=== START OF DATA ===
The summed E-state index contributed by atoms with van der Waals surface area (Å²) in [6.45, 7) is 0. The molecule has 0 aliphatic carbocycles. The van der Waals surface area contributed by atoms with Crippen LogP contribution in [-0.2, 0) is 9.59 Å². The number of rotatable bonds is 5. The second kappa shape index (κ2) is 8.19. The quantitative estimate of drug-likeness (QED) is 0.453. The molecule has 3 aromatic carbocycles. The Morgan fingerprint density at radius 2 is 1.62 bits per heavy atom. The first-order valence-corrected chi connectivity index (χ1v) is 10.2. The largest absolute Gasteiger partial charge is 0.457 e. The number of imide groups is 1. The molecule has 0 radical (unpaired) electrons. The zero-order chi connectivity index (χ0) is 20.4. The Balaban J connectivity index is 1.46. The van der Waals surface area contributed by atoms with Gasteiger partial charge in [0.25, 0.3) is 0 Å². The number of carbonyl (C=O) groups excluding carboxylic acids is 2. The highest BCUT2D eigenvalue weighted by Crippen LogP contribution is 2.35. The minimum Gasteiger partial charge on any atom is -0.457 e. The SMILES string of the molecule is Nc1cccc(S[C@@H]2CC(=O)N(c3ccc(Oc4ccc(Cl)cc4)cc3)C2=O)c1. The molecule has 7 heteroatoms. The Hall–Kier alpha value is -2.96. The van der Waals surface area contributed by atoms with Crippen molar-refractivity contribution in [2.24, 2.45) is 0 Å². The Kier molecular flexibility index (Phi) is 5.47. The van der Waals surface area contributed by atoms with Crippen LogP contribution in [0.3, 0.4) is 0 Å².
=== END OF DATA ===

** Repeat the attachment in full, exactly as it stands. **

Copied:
The summed E-state index contributed by atoms with van der Waals surface area (Å²) in [6.45, 7) is 0. The molecule has 0 aliphatic carbocycles. The van der Waals surface area contributed by atoms with Crippen LogP contribution in [-0.2, 0) is 9.59 Å². The number of rotatable bonds is 5. The second kappa shape index (κ2) is 8.19. The quantitative estimate of drug-likeness (QED) is 0.453. The molecule has 3 aromatic carbocycles. The Morgan fingerprint density at radius 2 is 1.62 bits per heavy atom. The first-order valence-corrected chi connectivity index (χ1v) is 10.2. The largest absolute Gasteiger partial charge is 0.457 e. The number of imide groups is 1. The molecule has 0 radical (unpaired) electrons. The zero-order chi connectivity index (χ0) is 20.4. The Balaban J connectivity index is 1.46. The van der Waals surface area contributed by atoms with Gasteiger partial charge in [0.25, 0.3) is 0 Å². The number of carbonyl (C=O) groups excluding carboxylic acids is 2. The highest BCUT2D eigenvalue weighted by Crippen LogP contribution is 2.35. The minimum Gasteiger partial charge on any atom is -0.457 e. The SMILES string of the molecule is Nc1cccc(S[C@@H]2CC(=O)N(c3ccc(Oc4ccc(Cl)cc4)cc3)C2=O)c1. The molecule has 7 heteroatoms. The Hall–Kier alpha value is -2.96. The van der Waals surface area contributed by atoms with Crippen molar-refractivity contribution in [2.24, 2.45) is 0 Å². The Kier molecular flexibility index (Phi) is 5.47. The van der Waals surface area contributed by atoms with Crippen LogP contribution in [0.3, 0.4) is 0 Å².